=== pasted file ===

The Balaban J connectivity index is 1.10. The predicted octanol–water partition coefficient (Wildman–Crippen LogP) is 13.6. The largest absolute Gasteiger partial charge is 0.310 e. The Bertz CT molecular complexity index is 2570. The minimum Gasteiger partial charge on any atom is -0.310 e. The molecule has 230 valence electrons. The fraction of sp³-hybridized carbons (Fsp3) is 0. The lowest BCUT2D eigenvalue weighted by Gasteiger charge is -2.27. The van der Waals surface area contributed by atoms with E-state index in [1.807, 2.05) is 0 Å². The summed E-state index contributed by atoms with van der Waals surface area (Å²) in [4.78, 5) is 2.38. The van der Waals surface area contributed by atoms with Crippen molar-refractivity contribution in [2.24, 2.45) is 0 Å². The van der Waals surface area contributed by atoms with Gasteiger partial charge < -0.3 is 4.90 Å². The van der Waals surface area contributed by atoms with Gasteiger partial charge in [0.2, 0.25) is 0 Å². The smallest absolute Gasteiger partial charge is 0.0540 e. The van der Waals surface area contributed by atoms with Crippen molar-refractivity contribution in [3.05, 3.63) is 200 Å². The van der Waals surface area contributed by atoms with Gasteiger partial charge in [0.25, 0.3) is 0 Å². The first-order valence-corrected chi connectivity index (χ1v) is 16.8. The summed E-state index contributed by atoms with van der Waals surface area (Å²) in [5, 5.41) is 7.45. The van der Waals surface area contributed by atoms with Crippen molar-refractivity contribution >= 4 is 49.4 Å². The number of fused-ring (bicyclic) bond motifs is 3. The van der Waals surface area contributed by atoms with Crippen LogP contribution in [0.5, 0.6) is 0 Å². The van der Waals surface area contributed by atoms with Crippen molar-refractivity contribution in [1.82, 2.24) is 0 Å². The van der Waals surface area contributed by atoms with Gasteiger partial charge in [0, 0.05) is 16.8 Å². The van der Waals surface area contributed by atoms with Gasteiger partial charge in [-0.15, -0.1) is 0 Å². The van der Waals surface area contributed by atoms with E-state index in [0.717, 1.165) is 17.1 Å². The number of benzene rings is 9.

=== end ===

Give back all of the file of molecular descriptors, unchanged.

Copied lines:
The Balaban J connectivity index is 1.10. The predicted octanol–water partition coefficient (Wildman–Crippen LogP) is 13.6. The largest absolute Gasteiger partial charge is 0.310 e. The Bertz CT molecular complexity index is 2570. The minimum Gasteiger partial charge on any atom is -0.310 e. The molecule has 230 valence electrons. The fraction of sp³-hybridized carbons (Fsp3) is 0. The lowest BCUT2D eigenvalue weighted by Gasteiger charge is -2.27. The van der Waals surface area contributed by atoms with E-state index in [1.807, 2.05) is 0 Å². The summed E-state index contributed by atoms with van der Waals surface area (Å²) in [4.78, 5) is 2.38. The van der Waals surface area contributed by atoms with Crippen molar-refractivity contribution in [2.24, 2.45) is 0 Å². The van der Waals surface area contributed by atoms with Gasteiger partial charge < -0.3 is 4.90 Å². The van der Waals surface area contributed by atoms with Gasteiger partial charge in [0.2, 0.25) is 0 Å². The smallest absolute Gasteiger partial charge is 0.0540 e. The van der Waals surface area contributed by atoms with Crippen molar-refractivity contribution in [3.05, 3.63) is 200 Å². The van der Waals surface area contributed by atoms with Gasteiger partial charge in [0.25, 0.3) is 0 Å². The first-order valence-corrected chi connectivity index (χ1v) is 16.8. The summed E-state index contributed by atoms with van der Waals surface area (Å²) in [5, 5.41) is 7.45. The van der Waals surface area contributed by atoms with Crippen molar-refractivity contribution >= 4 is 49.4 Å². The number of fused-ring (bicyclic) bond motifs is 3. The van der Waals surface area contributed by atoms with Crippen LogP contribution in [0.5, 0.6) is 0 Å². The van der Waals surface area contributed by atoms with Crippen molar-refractivity contribution in [1.82, 2.24) is 0 Å². The van der Waals surface area contributed by atoms with Gasteiger partial charge in [0, 0.05) is 16.8 Å². The van der Waals surface area contributed by atoms with Gasteiger partial charge in [-0.15, -0.1) is 0 Å². The van der Waals surface area contributed by atoms with E-state index in [0.717, 1.165) is 17.1 Å². The number of benzene rings is 9.